Remember Your Shakespeare

Remember Your Shakespeare

A Story by Poetic License

She is ever close to me, a gentle guide.  She is the only one who stood in judgment of me and did not stepped aside.  She holds my dreams in delicate fingers like secrets whispered in sleep for only the stars to hear.  She has scolded my path through wily adventures.  She has chastised my penchant for self made injury chasing after tom foolery.  She has seen it all coming, and told me as much, even as I swerved to stand directly into the oncoming path of catastrophe.  

She sat vigil at my bedside, her touch as chill and light as the intermittent pulse fluttering through my bandaged wrist.  She placed the barest touch of lips upon my forehead as I swam amid demons, devils, monsters and worse.  She shoved me into doctor's offices, therapists office, psychiatric offices and group therapy rooms.  She held my hand when it would not stop shaking.  She handed me colored pencils when the panic struck too hard and too fast.   She dutifully watched me taking my pills and checked under my tongue to insure they were all gone.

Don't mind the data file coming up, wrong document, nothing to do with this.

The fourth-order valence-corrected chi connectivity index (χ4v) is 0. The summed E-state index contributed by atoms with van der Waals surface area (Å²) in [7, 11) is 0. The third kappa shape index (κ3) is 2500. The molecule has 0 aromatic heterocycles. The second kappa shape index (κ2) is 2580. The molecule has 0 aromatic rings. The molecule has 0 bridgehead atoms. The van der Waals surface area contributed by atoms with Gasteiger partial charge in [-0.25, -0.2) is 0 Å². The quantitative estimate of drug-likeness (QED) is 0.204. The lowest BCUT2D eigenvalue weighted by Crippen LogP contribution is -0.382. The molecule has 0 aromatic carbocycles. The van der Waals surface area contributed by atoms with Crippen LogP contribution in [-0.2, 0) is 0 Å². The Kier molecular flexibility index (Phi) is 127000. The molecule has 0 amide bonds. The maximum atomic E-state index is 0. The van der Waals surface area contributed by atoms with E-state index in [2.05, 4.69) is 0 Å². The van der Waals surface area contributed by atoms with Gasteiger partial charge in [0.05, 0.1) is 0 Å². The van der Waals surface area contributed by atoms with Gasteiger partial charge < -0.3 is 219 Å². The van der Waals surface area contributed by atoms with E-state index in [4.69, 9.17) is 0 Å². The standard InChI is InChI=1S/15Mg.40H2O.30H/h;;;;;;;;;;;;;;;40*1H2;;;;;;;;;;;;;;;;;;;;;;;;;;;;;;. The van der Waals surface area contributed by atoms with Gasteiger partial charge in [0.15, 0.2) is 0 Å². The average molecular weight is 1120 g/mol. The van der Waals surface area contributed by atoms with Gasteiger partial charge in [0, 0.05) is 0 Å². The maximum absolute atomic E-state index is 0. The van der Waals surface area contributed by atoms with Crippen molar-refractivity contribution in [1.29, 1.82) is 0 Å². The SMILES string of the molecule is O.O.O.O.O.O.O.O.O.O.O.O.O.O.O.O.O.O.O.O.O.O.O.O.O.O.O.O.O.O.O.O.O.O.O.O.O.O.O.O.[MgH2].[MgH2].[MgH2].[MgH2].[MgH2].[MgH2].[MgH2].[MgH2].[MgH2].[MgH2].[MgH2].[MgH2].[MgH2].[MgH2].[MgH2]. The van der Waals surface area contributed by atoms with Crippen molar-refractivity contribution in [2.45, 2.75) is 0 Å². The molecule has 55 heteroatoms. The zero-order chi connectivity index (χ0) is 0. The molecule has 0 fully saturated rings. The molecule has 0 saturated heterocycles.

She has been my silent companion.  She has been my wisdom.  She has been my grace and my salvation.  She has found me at my worse, picked me up and set me right again.  She never gave up.  She never stopped.  All this time.  Even after all this time.

I have only heard her offer a single piece of wisdom.  Only one, and only recently.  She otherwise has contented herself to silence since.

"Silly woman.  No matter how hard you love everyone else, no matter what amount of good you for them, no matter how hard you try to make things better for them... your love and effort stays with them.  You can love the apple and hope the orange appreciates it.  You cannot love all else and expect that you will come to love yourself simply for your efforts.  Love doesn't work like that."